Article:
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360 practice notes
  • NLRB v. Air Control Products of St. Petersburg, Inc., No. 21017.
    • United States
    • United States Courts of Appeals. United States Court of Appeals (5th Circuit)
    • July 28, 1964
    ...are normally not directly reviewable, either in the Courts of Appeals or the District Courts. American Federation of Labor v. NLRB, 1940, 308 U.S. 401, 60 S.Ct. 300, 84 L.Ed. 347; Boire v. Greyhound Corp., 1964, 376 U.S. 473, 84 S.Ct. 894, 11 L.Ed.2d 849; cf. Leedom v. Kyne, 1958, 358 U.S. ......
  • Agricultural Labor Relations Bd. v. Superior Court, No. F025641
    • United States
    • California Court of Appeals
    • August 26, 1996
    ...charge, obtain review of some issues which may be involved in the certification. (A.F. of L. v. Labor Board (1940) 308 U.S. Page 415 401, 60 S.Ct. 300, 84 L.Ed. 347; Boire v. Greyhound Corp. (1964) 376 U.S. 473, 84 S.Ct. 894, 11 [48 Cal.App.4th 1498] L.Ed.2d 849.) Likewise, the Act does not......
  • Pilot Freight Carriers v. INTERN. BROTH., ETC., No. C-219-WS-72.
    • United States
    • United States District Courts. 4th Circuit. Middle District of North Carolina
    • July 23, 1980
    ...appropriate federal court of appeals. Pittsburgh Plate Glass v. NLRB, 313 U.S. 146, 61 S.Ct. 908, 85 L.Ed. 1251 (1941); A. F. L. v. NLRB, 308 U.S. 401, 60 S.Ct. 300, 84 L.Ed. 347 (1940). IBT chose not to challenge the Board's decision, however. Its acquiescence rendered the Board's § 9 proc......
  • WILSON EMPLOYEES'REPRESENTATION PLAN v. Wilson & Co., Civil Action No. 3083-H.
    • United States
    • United States District Courts. 9th Circuit. United States District Court (Southern District of California)
    • November 24, 1943
    ...Counsel for plaintiff and counsel for defendant rely principally upon the following cases: A. F. of L. v. National Labor Relations Board, 308 U.S. 401, 60 S.Ct. 76, 84 L.Ed. 448; National Labor Relations Board v. International Brotherhood, 308 U.S. 413, 60 S.Ct. 306, 84 L.Ed. 354; National ......
  • Request a trial to view additional results
359 cases
  • NLRB v. Air Control Products of St. Petersburg, Inc., No. 21017.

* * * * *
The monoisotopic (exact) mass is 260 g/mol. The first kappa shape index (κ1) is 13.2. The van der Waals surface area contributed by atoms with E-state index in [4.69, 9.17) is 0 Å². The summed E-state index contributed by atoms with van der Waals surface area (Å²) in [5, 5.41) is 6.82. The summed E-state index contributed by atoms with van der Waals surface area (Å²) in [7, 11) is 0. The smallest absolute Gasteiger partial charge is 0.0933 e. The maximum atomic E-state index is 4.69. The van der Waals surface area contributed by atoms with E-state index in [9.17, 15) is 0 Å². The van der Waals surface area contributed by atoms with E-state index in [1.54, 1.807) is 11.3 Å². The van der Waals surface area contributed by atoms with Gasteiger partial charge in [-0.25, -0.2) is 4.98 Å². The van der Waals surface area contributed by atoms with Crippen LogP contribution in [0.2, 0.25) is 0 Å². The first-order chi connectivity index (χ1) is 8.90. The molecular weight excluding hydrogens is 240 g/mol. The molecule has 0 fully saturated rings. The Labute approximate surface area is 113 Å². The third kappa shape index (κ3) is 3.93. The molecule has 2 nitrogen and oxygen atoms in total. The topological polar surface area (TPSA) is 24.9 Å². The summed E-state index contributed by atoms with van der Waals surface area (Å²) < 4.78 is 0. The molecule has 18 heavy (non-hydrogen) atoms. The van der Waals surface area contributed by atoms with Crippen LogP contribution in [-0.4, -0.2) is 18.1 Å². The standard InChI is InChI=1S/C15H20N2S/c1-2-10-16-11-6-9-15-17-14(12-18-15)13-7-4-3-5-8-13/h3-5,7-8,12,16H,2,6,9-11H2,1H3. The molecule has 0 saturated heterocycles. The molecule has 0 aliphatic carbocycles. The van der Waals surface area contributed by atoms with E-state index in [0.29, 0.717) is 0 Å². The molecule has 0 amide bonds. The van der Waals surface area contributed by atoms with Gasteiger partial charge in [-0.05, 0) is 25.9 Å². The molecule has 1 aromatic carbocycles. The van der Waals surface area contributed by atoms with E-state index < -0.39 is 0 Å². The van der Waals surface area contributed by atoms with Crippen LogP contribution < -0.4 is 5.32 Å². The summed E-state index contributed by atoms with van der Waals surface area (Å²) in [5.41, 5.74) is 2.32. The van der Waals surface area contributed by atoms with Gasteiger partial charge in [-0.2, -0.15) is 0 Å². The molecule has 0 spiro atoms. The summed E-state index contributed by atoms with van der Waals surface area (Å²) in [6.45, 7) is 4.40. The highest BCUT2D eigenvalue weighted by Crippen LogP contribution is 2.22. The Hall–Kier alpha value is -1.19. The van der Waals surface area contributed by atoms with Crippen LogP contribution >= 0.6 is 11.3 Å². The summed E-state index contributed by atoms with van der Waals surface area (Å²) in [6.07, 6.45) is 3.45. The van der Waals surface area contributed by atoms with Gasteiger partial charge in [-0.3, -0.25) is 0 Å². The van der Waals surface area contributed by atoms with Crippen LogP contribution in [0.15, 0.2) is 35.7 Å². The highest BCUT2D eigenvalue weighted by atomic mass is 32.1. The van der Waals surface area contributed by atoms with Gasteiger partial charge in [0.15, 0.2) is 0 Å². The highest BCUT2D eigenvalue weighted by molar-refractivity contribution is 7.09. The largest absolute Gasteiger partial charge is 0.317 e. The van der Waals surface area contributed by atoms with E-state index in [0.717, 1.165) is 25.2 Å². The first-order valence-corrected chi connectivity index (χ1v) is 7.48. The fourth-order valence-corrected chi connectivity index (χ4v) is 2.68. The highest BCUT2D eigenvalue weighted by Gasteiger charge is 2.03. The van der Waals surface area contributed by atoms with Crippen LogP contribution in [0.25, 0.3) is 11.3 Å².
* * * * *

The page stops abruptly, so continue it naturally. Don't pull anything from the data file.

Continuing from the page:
• United States
    • United States Courts of Appeals. United States Court of Appeals (5th Circuit)
    • July 28, 1964
    ...are normally not directly reviewable, either in the Courts of Appeals or the District Courts. American Federation of Labor v. NLRB, 1940, 308 U.S. 401, 60 S.Ct. 300, 84 L.Ed. 347; Boire v. Greyhound Corp., 1964, 376 U.S. 473, 84 S.Ct. 894, 11 L.Ed.2d 849; cf. Leedom v. Kyne, 1958, 358 U.S. ......
  • Agricultural Labor Relations Bd. v. Superior Court, No. F025641
    • United States
    • California Court of Appeals
    • August 26, 1996
    ...charge, obtain review of some issues which may be involved in the certification. (A.F. of L. v. Labor Board (1940) 308 U.S. Page 415 401, 60 S.Ct. 300, 84 L.Ed. 347; Boire v. Greyhound Corp. (1964) 376 U.S. 473, 84 S.Ct. 894, 11 [48 Cal.App.4th 1498] L.Ed.2d 849.) Likewise, the Act does not......
  • Pilot Freight Carriers v. INTERN. BROTH., ETC., No. C-219-WS-72.
    • United States
    • United States District Courts. 4th Circuit. Middle District of North Carolina
    • July 23, 1980
    ...appropriate federal court of appeals. Pittsburgh Plate Glass v. NLRB, 313 U.S. 146, 61 S.Ct. 908, 85 L.Ed. 1251 (1941); A. F. L. v. NLRB, 308 U.S. 401, 60 S.Ct. 300, 84 L.Ed. 347 (1940). IBT chose not to challenge the Board's decision, however. Its acquiescence rendered the Board's § 9 proc......
  • WILSON EMPLOYEES'REPRESENTATION PLAN v. Wilson & Co., Civil Action No. 3083-H.
    • United States
    • United States District Courts. 9th Circuit. United States District Court (Southern District of California)
    • November 24, 1943
    ...Counsel for plaintiff and counsel for defendant rely principally upon the following cases: A. F. of L. v. National Labor Relations Board, 308 U.S. 401, 60 S.Ct. 76, 84 L.Ed. 448; National Labor Relations Board v. International Brotherhood, 308 U.S. 413, 60 S.Ct. 306, 84 L.Ed. 354; National ......
  • Request a trial to view additional results